AlphaDraft To Stop Offering Fantasy Esports As Of October 21st

Written By Chris Grove on October 18, 2016 - Last Updated on September 2, 2022

AlphaDraft will no longer offer real-money fantasy esports contests as of October 21st.

The announcement was made via an email to customers:

Two years ago, we set out to combine eSports with daily fantasy sports. In February 2015, our team launched AlphaDraft, bringing you daily and weekly fantasy eSports contests. What started with only a few eSports contests expanded along the way and we are very proud of the platform we built. However, as we continue to evaluate the eSports landscape, we are announcing today that we have made the difficult decision to stop offering fantasy eSports contests on AlphaDraft as of Friday, October 21, at the conclusion of the League of Legends World Championship. You can continue to play contests until this time.

As has always been the case, you can withdraw your funds at any time. Please contact [email protected] if you require any assistance. Thank you for being a part of this journey with us!


AlphaDraft Team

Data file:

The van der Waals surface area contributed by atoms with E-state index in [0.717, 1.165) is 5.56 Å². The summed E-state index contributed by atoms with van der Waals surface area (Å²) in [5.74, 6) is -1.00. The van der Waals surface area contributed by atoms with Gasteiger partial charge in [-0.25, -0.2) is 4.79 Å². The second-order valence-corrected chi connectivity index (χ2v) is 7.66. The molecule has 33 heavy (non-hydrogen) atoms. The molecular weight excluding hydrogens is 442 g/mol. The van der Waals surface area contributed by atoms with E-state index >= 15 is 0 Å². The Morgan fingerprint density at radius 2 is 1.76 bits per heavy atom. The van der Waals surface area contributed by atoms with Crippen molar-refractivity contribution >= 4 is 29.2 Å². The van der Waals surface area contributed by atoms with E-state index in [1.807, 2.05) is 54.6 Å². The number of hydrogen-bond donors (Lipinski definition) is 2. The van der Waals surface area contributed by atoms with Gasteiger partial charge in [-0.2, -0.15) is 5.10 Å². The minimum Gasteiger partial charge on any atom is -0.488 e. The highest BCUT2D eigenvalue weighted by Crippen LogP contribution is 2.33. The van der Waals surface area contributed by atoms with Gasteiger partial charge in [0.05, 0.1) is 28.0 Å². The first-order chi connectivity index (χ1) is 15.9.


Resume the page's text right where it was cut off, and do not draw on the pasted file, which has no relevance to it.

Site was purchased by FanDuel in 2015

AlphaDraft was purchased by FanDuel in September 2015, just weeks before a series of controversies and legal challenges upended the daily fantasy sports industry.

FanDuel’s purchase came as rival DraftKings moved aggressively into the esports space via sponsorship of multiple top-tier esports organizations.

Those sponsorships were later dropped, although DraftKings continues to offer esports contests.

AlphaDraft outlasted largest competitor

While a number of sites offer some form of fantasy esports, the largest name in the space during 2015 was Vulcun.

Vulcun suspended paid fantasy sports games in January of 2016, but continued to offer some forms of fantasy contests based on an internal Vulcun currency for several months before shuttering entirely in July.

Fantasy esports proved a challenging market

The trajectory of the fantasy esports market was brief and volatile:

  • Both AlphaDraft and Vulcun secured significant funding in early 2015, riding a wave of broader investor interested in daily fantasy sports.
  • Our early tracking of the sites suggested that both were acquiring users at a rapid clip on a relatively modest marketing budget. While player values at DFES sites seemed quite lower (due largely to low event velocity) than at DFS sites, player acquisition costs for DFES operators appeared to be a small fraction of similar costs for DraftKings and FanDuel.
  • DraftKings and FanDuel brought their marketing war to esports around September 2015, raising the prospect of a significant injection of marketing funds and mainstream exposure for the vertical.
  • DFES was then caught in the undertow of the legal, legislative, and cultural push back that paralyzed the DFS industry starting in October 2015.
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